Self-driving wheelchairs are cost effective
A team of Canadian researchers and robotics experts say they’ve developed cost-effective technology that would allow power wheelchairs to drive themselves.
Toronto-based Cyberworks Robotics and the University of Toronto have applied the same principles at work in self-driving cars, saying using similar types of sensors on motorized wheelchairs can allow the mobility aids to dodge obstacles and travel routes without assistance from the user.
They say previous autonomous wheelchair designs could cost the user upwards of $30,000, but say the product they’ve developed will have a total cost of between $300 and $700.
The technology is still a work in progress, as it still struggles to operate in full sunlight and is currently intended for indoor use only, but developers say they hope to make it commercially available in the near future.
Wheelchair-users say they’re cautiously optimistic about the development of such technology.
They say it has the potential to reduce user fatigue and even address secondary disabilities, but should not be viewed as a solution to the broader social issue of ensuring spaces are accessible for all.
While the concept of self-driving wheelchairs has been active for quite some time, the current project truly got off the ground about two years ago, according to University of Toronto professor and principal investigator Jonathan Kelly.
The concept was originally intended to help wheelchair-users with upper-body disabilities that limited their movements, such as hand tremors, ALS or spinal cord injuries.
Kelly said people with such conditions cannot manipulate the joystick found on most power chairs and must currently resort to eyetracking technology or “sip and puff ” devices, which he likened to large straws, to control their mobility aids.
The new and as yet unnamed technology, he said, might be seen as a welcome alternative.
“All of these technologies are extremely difficult to use and very tedious to use. They’re basically exhausting,” Kelly said of the currently options. “For users with these types of mobility impairments, if we can enable autonomous navigation, it could really dramatically enhance their quality of life.”
Kelly said the project has not focused on developing new wheelchairs, but rather a sensory system that could be retrofitted to existing power wheelchairs or incorporated in ones to be built in the future.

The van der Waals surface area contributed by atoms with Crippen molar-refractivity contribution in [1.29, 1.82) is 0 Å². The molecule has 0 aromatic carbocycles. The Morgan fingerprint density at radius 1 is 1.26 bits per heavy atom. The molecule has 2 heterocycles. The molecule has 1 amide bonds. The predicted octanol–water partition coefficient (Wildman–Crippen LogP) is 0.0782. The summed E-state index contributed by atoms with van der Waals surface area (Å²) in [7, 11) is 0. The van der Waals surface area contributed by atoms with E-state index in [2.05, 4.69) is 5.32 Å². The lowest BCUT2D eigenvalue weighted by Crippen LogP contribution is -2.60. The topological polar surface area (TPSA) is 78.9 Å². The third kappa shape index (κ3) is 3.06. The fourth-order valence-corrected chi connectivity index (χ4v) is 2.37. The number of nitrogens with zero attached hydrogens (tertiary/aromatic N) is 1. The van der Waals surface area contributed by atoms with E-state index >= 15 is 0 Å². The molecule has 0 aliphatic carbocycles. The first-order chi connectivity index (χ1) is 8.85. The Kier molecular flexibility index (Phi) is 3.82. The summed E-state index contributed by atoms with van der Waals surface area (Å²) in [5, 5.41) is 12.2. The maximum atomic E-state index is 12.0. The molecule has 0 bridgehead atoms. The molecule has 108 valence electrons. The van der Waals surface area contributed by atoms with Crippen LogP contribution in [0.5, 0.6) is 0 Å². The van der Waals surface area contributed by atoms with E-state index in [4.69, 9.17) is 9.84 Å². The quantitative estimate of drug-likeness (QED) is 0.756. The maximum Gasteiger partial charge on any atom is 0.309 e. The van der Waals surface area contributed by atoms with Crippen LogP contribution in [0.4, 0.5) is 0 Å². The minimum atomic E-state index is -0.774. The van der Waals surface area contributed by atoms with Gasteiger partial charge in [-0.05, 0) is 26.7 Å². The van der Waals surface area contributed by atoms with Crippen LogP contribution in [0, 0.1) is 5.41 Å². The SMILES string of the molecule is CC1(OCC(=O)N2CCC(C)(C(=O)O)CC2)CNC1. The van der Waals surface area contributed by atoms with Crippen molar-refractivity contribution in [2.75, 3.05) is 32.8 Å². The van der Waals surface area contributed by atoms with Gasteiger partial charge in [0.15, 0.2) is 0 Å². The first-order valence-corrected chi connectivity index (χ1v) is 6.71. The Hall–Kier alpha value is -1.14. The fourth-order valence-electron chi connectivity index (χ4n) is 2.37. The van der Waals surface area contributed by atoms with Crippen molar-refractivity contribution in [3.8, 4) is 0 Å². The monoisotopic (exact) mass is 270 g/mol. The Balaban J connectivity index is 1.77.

One key piece, he said, is a relatively low-cost, three-dimensional sensor affixed to a bar on the front of the wheelchair.
The sensor can pick up on objects about five metres away and, much like self-driving cars, chart a course that will avoid objects in its path, travel smoothly through open doors and perform other typical functions that usually require input from the user, he said.
The sensor works in tandem with devices that track the speed at which the chair is travelling and uploads information to a small onboard computer.
“Mapped mode” will allow users to program familiar spaces and frequently travelled routes, such as the route from a person’s office to a conference room, while “unmapped mode” can be used in unfamiliar environments.
Vivek Burhanpurkar, chief executive of Cyberworks Robotics, said the technology has benefits for wheelchair users of all stripes, not just those with upper-body mobility challenges.
He said users can concentrate on other activities while the chair accomplishes typically difficult tasks like easing through doors or docking to desks or tables.
“Having self-driving technology just makes the quality of life a lot more convenient,” he said. “They can do other things rather than having to control a joystick. They can be checking email, browsing the internet or whatever you like.”
At least one wheelchair-user agreed, saying it’s easy to envision ways self-driving wheelchairs could simplify life in some respects.
Alexandra Haagaard, 29, said it would be beneficial to be able to teach wheelchairs to navigate accessible routes, reducing fatigue on wheelchair operators. People like her, with connective tissue disorders, can she said find themselves at risk of injury if they’re forced to overtax their bodies.
Autonomous chairs could also offer safety benefits in some cases. She cites examples of people prone to narcolepsy who might now be able to use a power wheelchair with less risk.
Jonathan Kelly, professor of the Institute for Aerospace Studies at the University of Toronto, left, with students Rodolphe Perrin, Mathilde Hede and Xinyi Li, by the self-driving wheelchair.